Wild Finish Marks Litchfield Hills Road Race.
By, JOHN TORSIELLO
If it was a horse race they might have flagged Tadesse Yae Dabi for a foul for pushing into his buddy Senbeto Geneti Guteta as the two tore neck and neck down West Street toward the finish line at Sunday’s 40th Annual Litchfield Hills Road Race.
But Dabi’s “interference” was more a result of him mistaking where the finish line was rather than trying to shove Guteta into the cheering crowd, and Guteta took it all in stride.
“He’s a friend of mine,” said the 23-year-old Ethiopian, who trains with the West Side Runners Club of Manhattan and won the recent Buffalo (N.Y.) Marathon. “He pushed me a little to the outside, but I’m not mad.”
Said the 29-year-old winner, also from Ethiopia, who righted his wrong and found the proper finish line to win in a time of 34:32, a few seconds ahead of Guteta, “I couldn’t see the finish line and thought it was to the right, that’s why I pushed into him trying to get in front. He’s a good friend of mine and we train and run together at races. I had a good kick and was able to beat him today. The weather (70 degree and breezy with low humidity) was great and I felt good.”
The two men were part of a lead contingent of almost a dozen runners, a number of them from the West Side Runners Club, which stuck close for most of the race. Guteta held a slight advantage throughout most of the 7.1-mile race and looked in great shape as he headed up dreaded Gallows Lane Hill, just past the six-mile mark, splashing water on his head.
Guteta and Dabi separated themselves from the pack during the last mile and together rounded the top of the hill on West Street, both sprinting for the finish line before they became somewhat entangled. Dabi made a move back into the middle of the street, as Duteta looked somewhat confused after the jostling and dropped back about 10 yards by the time the winner crossed the line.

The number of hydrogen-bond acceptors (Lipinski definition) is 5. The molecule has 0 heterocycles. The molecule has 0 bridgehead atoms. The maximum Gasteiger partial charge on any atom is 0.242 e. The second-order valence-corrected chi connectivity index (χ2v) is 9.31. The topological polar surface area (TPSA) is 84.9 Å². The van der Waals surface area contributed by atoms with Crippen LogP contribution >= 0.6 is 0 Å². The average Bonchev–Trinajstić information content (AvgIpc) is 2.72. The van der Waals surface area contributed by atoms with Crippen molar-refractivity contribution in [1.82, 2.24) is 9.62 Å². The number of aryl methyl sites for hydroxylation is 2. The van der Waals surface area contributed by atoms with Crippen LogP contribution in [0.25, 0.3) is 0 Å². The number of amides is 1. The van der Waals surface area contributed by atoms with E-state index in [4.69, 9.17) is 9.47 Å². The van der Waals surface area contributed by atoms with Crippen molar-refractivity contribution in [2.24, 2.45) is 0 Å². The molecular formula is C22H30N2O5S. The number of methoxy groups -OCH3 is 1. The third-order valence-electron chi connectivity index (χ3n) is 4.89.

“The hill didn’t bother me at all,” said Dabi of Gallows Lane, adding that he is used to training on hilly terrain. Dabi has been on form during the last few weeks, winning the Retro Four-Mile Race in Central Park last weekend, and both the Fred D’Elia Ridgewood (N.J.) 5K and 10K races on the same day the week before that.
Dabi’s winning time was well back of the course record of 33:21 set by Godfrey Kiprotich in 1997. He picked up $1,000 for his efforts.
The women’s winner was 20-year-old Nancy Nzisa of Kenya with a time of 38:47, good enough to place her second among all-time fastest women winners, just back of record holder Patti Catalano, who clocked a 38:25 in 1981. She beat runner-up Gladys Kipsoi, a 30-year-old Kenyan, by almost 50 seconds. Kipsoi’s time tied her for the eighth quickest women’s run with 2015 winner Esther Erb, who wasn’t a factor in this year’s race.
Nzisa decided that this was going to be her day and she ran down Kipsoi starting around the five-mile mark. “I felt good and I was going to get ahead of her and win the race. This was my first time here and I liked the course, the hills didn’t bother me at all. I thought around the two-mile mark that this was my race to win.” She also picked $1,000 for the victory.
Scott Shaw of Norfolk, 20, a Northwestern Regional 7 High School graduate and winner of the Norfolk Memorial Day Road Race two weeks ago, was the first local male across the finish line, placing 20th in a tad under 40 minutes. Former state Class M cross-country champ Anne Marie Tuxbury, 22, another Regional 7 grad, was the first local female to finish, as she placed 48th overall in a time of 44:11.
The 40th anniversary of the race attracted several former winners to return to Litchfield, as well as other notable runners from the past. One, two-time Boston Marathon winner Geoffrey Smith, said he ran Sunday’s race to honor Joe Concannon, the late Boston Globe sportswriter and a founding force behind instituting and growing the Litchfield race.
A total of around 1,600 runners toed the line Sunday and several thousand watched from The Green and along the race route, which was also dotted with a number of bands playing to entertain the runners and fans per usual.